This is from one of the previously mentioned articles.

“The first thing you need to learn is that the person who is angry at you for setting boundaries is the one with the problem…Maintaining your boundaries is good for other people; it will help them learn what their families of origin did not teach them: to respect other people.

“Do not let anger be a cue for you to do something. People without boundaries respond automatically to the anger of others. They rescue, seek approval, or get angry themselves. There is great power in inactivity. Do not let an out-of-control person be the cue for you to change your course. Just allow him to be angry and decide for yourself what you need to do.” (p.248)”

I grew up with a very poor understanding of how to problem solve. If I was having a problem or felt victimized the anecdotal evidence that was in my realm of understanding was that if I tried to make changes that my actions to help myself would always bring me worsening abuse: In school, at home, in baseball, anywhere I went. People pathologically hated me and wanted to destroy me and whatever powers that be would help them do so. This was my understanding of the world.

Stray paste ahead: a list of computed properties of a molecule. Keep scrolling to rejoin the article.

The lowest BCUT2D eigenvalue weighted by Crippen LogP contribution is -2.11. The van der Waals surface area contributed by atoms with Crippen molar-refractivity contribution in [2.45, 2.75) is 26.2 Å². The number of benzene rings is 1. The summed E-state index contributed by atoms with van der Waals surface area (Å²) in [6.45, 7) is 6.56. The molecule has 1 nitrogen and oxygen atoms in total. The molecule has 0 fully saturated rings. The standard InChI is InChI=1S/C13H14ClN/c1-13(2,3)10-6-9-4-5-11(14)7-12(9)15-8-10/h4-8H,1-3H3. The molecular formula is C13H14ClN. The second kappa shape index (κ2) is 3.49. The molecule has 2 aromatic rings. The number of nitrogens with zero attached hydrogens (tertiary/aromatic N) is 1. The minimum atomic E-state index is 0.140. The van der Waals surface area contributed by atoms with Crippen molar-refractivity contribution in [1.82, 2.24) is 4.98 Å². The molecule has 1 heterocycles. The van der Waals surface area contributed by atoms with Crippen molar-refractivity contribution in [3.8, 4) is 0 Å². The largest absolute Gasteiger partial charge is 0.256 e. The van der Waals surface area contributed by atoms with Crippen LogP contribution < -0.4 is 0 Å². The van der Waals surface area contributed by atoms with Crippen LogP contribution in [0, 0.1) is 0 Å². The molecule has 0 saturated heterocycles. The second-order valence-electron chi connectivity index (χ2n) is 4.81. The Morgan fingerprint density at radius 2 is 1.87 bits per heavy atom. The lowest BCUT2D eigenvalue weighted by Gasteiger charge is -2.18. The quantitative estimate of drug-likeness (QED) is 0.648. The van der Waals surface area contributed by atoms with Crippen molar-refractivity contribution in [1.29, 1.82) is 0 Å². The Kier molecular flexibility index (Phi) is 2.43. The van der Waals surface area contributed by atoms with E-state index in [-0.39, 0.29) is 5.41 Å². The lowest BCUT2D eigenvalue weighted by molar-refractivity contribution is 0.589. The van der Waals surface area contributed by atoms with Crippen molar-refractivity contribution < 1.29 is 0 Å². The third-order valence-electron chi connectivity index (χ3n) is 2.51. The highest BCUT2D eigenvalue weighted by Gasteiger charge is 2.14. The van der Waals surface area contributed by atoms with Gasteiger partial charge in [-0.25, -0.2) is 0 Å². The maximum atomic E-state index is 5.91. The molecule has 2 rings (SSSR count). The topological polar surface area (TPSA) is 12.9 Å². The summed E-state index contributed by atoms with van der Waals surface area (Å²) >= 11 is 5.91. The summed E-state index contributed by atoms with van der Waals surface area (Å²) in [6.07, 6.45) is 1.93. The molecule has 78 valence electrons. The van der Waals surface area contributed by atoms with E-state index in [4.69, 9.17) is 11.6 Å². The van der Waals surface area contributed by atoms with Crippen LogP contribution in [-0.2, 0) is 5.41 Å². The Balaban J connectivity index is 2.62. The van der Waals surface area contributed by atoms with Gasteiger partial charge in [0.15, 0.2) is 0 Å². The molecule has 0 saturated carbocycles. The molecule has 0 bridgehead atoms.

My only control that I could understand was related to changing my situation entirely. That was the first step in my self help. Turns out moving from job to job rather than ever bringing up any problems you have is rather detrimental. Go figure.

Learned helplessness is something I believe I have been very plagued by. Because I had no idea what healthy boundaries were or that they could be effective I didn’t learn them until I was 24 or even a bit older and I learned them because I was around people with good boundaries and I eventually made the connection that between the people that I had terrible interactions with and the ones I had good interactions with the only different thing was that the good interaction people had healthy boundaries.